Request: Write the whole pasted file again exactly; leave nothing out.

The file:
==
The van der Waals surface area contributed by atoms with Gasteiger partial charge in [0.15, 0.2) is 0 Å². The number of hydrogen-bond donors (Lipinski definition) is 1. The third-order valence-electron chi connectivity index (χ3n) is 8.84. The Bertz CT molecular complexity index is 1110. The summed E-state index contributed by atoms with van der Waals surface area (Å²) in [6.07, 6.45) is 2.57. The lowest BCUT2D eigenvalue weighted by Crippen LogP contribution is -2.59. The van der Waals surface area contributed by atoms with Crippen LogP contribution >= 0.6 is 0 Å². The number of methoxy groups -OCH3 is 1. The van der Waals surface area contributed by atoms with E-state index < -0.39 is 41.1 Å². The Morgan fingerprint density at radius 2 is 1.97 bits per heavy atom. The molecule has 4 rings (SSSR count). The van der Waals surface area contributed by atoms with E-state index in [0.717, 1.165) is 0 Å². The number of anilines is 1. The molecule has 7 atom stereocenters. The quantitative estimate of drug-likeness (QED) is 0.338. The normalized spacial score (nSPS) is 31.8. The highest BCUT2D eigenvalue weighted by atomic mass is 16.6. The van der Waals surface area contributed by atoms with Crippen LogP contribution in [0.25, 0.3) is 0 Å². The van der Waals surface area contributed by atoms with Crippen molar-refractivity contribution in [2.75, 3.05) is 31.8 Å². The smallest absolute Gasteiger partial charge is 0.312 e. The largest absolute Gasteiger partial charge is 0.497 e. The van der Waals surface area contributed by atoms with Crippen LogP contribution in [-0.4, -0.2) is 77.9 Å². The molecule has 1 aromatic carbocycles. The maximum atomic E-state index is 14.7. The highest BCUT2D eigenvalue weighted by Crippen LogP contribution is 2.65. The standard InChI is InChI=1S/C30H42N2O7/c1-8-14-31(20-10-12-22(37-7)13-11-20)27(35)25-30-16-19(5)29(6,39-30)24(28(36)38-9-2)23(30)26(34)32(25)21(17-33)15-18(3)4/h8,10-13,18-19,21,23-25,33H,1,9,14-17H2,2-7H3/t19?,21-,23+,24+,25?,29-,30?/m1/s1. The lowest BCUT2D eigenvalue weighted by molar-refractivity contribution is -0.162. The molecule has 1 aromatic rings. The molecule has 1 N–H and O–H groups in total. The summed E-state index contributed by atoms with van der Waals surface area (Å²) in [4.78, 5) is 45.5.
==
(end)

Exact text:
The van der Waals surface area contributed by atoms with Gasteiger partial charge in [0.15, 0.2) is 0 Å². The number of hydrogen-bond donors (Lipinski definition) is 1. The third-order valence-electron chi connectivity index (χ3n) is 8.84. The Bertz CT molecular complexity index is 1110. The summed E-state index contributed by atoms with van der Waals surface area (Å²) in [6.07, 6.45) is 2.57. The lowest BCUT2D eigenvalue weighted by Crippen LogP contribution is -2.59. The van der Waals surface area contributed by atoms with Crippen LogP contribution >= 0.6 is 0 Å². The number of methoxy groups -OCH3 is 1. The van der Waals surface area contributed by atoms with E-state index < -0.39 is 41.1 Å². The Morgan fingerprint density at radius 2 is 1.97 bits per heavy atom. The molecule has 4 rings (SSSR count). The van der Waals surface area contributed by atoms with E-state index in [0.717, 1.165) is 0 Å². The number of anilines is 1. The molecule has 7 atom stereocenters. The quantitative estimate of drug-likeness (QED) is 0.338. The normalized spacial score (nSPS) is 31.8. The highest BCUT2D eigenvalue weighted by atomic mass is 16.6. The van der Waals surface area contributed by atoms with Crippen LogP contribution in [0.25, 0.3) is 0 Å². The van der Waals surface area contributed by atoms with Crippen molar-refractivity contribution in [2.75, 3.05) is 31.8 Å². The smallest absolute Gasteiger partial charge is 0.312 e. The largest absolute Gasteiger partial charge is 0.497 e. The van der Waals surface area contributed by atoms with Crippen LogP contribution in [-0.4, -0.2) is 77.9 Å². The molecule has 1 aromatic carbocycles. The maximum atomic E-state index is 14.7. The highest BCUT2D eigenvalue weighted by Crippen LogP contribution is 2.65. The standard InChI is InChI=1S/C30H42N2O7/c1-8-14-31(20-10-12-22(37-7)13-11-20)27(35)25-30-16-19(5)29(6,39-30)24(28(36)38-9-2)23(30)26(34)32(25)21(17-33)15-18(3)4/h8,10-13,18-19,21,23-25,33H,1,9,14-17H2,2-7H3/t19?,21-,23+,24+,25?,29-,30?/m1/s1. The lowest BCUT2D eigenvalue weighted by molar-refractivity contribution is -0.162. The molecule has 1 aromatic rings. The molecule has 1 N–H and O–H groups in total. The summed E-state index contributed by atoms with van der Waals surface area (Å²) in [4.78, 5) is 45.5.